A crane is a machine used for lifting and lowering a load and moving it horizontally, with the hoisting mechanism an integral part of the machine. overhead cranes are used in many industries to move heavy and oversized objects that other material handling methods cannot. Overhead cranes have a railed support structure, known as a bridge, and a wheeled trolley that travels across the bridge horizontally. The other primary component of an overhead crane is the hoist, that’s attached to the trolley, and is used to perform the lifts. Several varieties of overhead cranes exist including gantry crane, semi-gantry crane, cantilever gantry crane, storage bridge and wall cranes.
OSHA regulates overhead crane safety through 29 CFR 1910.179, overhead and gantry cranes. This regulation covers general requirements, design, inspection, maintenance requirements and operations.
The OSHA overhead crane safety regulation specifies design requirements on the construction of the cab and its controls as well as the cab’s lighting; foot-walks, ladders and stairways; bridge and trolley bumpers; hoist, holding, trolley and bridge brakes; electrical components; hoisting equipment; and warning devices.
Due to the large and heavy objects often being transported by overhead cranes, routine inspections are necessary to ensure continued operation and overhead crane safety. An initial inspection of the crane (new or altered) prior to initial use is necessary. Once placed into service, overhead cranes will require two different types of inspections. Frequent inspections are done at daily to monthly intervals, while periodic inspections are completed at monthly to annual intervals. The purpose of the two inspection types is to examine critical components of the crane and to determine the extent of wear, deterioration or malfunction.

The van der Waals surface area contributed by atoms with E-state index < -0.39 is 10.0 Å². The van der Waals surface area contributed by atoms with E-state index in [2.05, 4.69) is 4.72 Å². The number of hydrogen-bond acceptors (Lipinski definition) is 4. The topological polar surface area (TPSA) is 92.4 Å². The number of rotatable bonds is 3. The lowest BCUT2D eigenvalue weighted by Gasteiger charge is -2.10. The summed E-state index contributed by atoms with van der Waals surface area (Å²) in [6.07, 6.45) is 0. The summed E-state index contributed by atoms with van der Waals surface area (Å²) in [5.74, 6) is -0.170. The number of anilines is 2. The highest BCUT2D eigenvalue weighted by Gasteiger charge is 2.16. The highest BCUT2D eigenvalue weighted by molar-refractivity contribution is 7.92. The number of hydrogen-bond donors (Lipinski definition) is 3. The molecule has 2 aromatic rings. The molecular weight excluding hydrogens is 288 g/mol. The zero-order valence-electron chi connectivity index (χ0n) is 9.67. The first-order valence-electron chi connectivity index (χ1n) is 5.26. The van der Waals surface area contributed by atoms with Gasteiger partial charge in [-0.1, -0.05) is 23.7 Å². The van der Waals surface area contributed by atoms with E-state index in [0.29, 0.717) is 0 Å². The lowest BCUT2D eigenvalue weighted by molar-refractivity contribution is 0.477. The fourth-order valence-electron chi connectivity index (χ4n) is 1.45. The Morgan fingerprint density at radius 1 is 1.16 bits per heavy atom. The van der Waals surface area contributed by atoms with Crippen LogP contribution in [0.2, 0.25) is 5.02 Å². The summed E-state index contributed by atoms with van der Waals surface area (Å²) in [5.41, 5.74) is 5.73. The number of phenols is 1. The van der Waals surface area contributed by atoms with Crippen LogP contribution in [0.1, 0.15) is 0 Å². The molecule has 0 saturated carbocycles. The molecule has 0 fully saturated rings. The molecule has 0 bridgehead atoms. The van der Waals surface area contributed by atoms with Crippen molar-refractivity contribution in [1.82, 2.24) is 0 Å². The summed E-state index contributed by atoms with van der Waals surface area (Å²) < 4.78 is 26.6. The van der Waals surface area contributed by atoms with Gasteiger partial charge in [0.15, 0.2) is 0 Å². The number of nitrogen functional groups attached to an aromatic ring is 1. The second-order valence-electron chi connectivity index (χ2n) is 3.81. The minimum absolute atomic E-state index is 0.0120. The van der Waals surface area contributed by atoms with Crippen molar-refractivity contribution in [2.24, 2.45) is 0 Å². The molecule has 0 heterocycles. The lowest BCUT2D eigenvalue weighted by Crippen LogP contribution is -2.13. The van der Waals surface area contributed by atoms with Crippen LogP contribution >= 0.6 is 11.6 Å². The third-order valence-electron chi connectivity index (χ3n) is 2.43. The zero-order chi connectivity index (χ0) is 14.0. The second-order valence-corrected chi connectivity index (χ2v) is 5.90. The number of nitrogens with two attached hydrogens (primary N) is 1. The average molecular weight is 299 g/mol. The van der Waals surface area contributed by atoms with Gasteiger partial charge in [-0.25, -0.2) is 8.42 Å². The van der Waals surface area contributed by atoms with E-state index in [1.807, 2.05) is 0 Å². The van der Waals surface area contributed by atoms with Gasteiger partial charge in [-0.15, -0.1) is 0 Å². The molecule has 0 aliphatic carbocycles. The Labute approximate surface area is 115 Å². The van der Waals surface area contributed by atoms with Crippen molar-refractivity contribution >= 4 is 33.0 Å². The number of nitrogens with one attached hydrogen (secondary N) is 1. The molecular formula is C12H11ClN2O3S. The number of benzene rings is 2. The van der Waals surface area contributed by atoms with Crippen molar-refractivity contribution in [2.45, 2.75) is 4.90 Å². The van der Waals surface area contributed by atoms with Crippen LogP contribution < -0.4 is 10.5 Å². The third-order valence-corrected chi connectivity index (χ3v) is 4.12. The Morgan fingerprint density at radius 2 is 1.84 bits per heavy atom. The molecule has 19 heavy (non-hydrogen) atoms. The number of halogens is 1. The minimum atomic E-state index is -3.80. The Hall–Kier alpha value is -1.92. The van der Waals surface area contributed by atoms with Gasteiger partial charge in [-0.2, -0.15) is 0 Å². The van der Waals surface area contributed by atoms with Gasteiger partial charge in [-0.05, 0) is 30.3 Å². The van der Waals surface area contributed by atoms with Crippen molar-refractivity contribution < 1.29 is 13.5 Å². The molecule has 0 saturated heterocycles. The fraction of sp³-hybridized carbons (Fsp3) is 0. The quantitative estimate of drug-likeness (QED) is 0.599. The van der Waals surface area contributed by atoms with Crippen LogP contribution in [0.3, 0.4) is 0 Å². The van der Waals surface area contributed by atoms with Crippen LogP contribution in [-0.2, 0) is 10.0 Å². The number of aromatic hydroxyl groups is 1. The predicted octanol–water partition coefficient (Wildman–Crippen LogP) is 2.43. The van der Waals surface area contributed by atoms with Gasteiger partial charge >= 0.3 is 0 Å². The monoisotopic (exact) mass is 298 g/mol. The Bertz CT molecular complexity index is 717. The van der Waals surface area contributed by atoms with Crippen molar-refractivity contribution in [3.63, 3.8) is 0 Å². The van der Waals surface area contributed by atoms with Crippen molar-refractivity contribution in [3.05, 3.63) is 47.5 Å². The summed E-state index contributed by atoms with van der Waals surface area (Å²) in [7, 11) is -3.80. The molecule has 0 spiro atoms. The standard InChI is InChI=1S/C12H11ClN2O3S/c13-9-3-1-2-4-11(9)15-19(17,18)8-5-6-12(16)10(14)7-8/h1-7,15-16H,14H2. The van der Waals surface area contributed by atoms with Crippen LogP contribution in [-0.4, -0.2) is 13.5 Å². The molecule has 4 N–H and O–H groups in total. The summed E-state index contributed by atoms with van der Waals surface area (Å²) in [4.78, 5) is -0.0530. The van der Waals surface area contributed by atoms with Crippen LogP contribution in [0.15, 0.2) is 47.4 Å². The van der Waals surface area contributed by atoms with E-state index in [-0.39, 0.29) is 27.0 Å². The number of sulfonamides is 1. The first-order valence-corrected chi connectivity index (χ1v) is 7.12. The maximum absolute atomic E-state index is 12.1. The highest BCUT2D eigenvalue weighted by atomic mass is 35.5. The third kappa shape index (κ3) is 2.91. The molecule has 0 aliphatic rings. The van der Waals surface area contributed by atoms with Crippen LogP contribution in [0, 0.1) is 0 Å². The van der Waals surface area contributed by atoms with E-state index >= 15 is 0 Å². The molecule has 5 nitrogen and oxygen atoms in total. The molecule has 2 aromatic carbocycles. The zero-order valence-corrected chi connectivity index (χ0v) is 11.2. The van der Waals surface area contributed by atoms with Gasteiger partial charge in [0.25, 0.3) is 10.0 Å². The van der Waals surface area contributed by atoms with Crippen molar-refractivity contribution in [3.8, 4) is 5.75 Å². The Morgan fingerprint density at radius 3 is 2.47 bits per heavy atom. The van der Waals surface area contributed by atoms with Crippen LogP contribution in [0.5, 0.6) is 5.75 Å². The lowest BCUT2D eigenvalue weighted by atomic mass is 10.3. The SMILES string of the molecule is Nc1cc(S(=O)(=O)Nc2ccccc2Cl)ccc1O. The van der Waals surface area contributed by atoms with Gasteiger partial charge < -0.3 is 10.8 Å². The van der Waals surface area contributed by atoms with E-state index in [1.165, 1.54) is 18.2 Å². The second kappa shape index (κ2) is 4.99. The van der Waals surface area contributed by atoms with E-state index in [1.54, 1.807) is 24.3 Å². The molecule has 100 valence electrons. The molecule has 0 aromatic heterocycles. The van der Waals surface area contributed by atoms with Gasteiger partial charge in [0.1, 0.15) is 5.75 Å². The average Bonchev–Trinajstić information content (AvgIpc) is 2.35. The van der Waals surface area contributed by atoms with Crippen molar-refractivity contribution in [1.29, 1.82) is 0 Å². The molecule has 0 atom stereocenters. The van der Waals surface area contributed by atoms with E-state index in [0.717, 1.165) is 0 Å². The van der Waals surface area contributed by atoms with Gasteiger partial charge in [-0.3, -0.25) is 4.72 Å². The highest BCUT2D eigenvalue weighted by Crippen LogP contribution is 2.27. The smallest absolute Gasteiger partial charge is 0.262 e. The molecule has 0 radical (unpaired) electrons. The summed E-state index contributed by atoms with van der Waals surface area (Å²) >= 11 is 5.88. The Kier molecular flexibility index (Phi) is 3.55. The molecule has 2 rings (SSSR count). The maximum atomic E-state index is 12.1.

Items to be inspected:
In addition to the initial inspection, OSHA also requires that all new and altered cranes are tested. The operational testing includes the following:
A preventive maintenance program based on the crane manufacturer's recommendations must be implemented. If any deteriorated components or unsafe conditions are detected during the required inspections, they must be completed before the crane is allowed to be used. Only designated personnel may perform the required maintenance and repairs. The requirements of 29 CFR 1910.147, the control of hazardous energy or lockout/tagout, should be used to de-energize the crane (See Quick Tips #170: Lockout/Tagout for more information).
The manufacturer's instructions must be followed when operating to help ensure overhead crane safety. OSHA covers their load handling requirements under 1910.179(n). It addresses the following: